Indeed, corruption and the Games have long gone hand in hand like a baton at a relay race. Emperor Nero reportedly generously bribed Olympic judges to allow him to win events at the Games. The IOC (and its subordinate sporting organizations) has continued that history with a checkered record of conflicts of interests, bribery and corruption:
The 2002 Salt Lake City Olympics were the subject of various bribery allegations, including a French judge who admitted to being pressured to vote for Russian skaters in a quid pro quo to help French skaters. Former IOC vice president Kim Un Yong was found guilty of accepting $700,000 in gifts and bribes as part of the Seoul Olympics and the Salt Lake City Olympics. Various officials have been accused of corruption in the selection of cities for the Games. Whistle-blowers claim that millions have been demanded in bribes by IOC officials, including well-documented “gifts” associated with the Salt Lake City games.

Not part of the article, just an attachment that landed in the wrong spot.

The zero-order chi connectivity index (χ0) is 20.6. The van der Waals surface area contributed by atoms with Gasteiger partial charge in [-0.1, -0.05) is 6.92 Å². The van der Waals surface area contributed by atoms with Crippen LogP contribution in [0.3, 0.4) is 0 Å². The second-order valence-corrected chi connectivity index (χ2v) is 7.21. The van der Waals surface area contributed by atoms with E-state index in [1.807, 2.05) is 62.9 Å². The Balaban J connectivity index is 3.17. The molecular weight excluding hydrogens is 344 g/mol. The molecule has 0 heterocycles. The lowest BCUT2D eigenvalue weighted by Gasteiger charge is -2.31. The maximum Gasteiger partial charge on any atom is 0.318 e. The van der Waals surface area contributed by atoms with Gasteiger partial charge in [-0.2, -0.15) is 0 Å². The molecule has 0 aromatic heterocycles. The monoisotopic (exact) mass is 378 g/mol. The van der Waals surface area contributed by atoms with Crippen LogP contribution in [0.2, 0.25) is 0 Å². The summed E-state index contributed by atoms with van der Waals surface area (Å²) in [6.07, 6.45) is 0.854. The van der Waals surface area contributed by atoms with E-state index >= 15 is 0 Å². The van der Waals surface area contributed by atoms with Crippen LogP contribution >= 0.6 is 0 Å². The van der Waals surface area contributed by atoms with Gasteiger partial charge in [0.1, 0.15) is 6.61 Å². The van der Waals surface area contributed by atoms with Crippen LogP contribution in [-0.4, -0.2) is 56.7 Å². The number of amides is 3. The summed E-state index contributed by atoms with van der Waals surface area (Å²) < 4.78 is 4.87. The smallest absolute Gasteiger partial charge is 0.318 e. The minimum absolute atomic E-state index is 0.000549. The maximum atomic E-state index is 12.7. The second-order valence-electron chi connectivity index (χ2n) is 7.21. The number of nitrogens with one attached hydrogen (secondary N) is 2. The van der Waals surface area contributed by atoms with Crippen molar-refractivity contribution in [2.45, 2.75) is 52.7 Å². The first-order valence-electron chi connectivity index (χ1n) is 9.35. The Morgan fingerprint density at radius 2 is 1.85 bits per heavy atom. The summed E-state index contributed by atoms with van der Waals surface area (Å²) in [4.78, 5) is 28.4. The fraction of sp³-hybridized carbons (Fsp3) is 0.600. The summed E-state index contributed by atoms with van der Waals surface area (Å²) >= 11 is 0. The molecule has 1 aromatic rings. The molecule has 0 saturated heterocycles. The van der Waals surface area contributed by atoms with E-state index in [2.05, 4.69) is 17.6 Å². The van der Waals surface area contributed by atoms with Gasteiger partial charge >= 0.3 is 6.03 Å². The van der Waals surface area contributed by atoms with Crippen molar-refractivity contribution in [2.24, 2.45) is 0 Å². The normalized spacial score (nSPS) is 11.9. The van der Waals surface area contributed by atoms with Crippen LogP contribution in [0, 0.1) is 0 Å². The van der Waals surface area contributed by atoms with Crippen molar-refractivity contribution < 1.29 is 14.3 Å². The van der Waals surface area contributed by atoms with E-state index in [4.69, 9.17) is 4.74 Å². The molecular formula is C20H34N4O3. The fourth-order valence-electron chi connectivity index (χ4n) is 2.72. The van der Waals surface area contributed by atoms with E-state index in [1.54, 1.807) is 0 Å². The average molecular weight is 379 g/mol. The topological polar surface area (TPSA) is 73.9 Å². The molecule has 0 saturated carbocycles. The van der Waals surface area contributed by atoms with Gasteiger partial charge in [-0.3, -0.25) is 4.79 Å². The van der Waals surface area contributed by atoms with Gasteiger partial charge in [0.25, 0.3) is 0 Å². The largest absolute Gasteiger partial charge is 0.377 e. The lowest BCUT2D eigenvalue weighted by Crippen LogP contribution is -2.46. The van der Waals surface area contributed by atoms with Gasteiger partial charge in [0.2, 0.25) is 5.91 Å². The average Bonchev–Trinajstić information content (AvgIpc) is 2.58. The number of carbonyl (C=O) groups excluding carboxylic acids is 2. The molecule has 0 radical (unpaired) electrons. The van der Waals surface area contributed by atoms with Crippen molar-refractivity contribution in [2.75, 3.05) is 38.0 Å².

The Rio Olympics have already been marred by allegations that the head of Athletics Kenya sought a $24,000 bribe to reduce the suspensions of two athletes. Indeed, even before the 2016 Games started, there were new bribery allegations related to the selection of Tokyo for the 2020 Games, including a criminal investigation into payments of $2 million from a bank in Japan to a company linked to the son of former International Association of Athletics Federations president Lamine Diack.
While insisting that IOC enforces strict rules against cheating, countries have been found to have falsified documents (as with the Chinese gymnasts in 2008) or doping (as with the Russians) without appropriate penalties. In the case of Russia, the World Anti-Doping Agency found a state-run doping scheme affecting 28 sports, including not only the swapping of samples but also 312 positive tests that Russia’s deputy minister of sport hid from WADA.
The question is, what does it take to get the IOC to actually ban a country?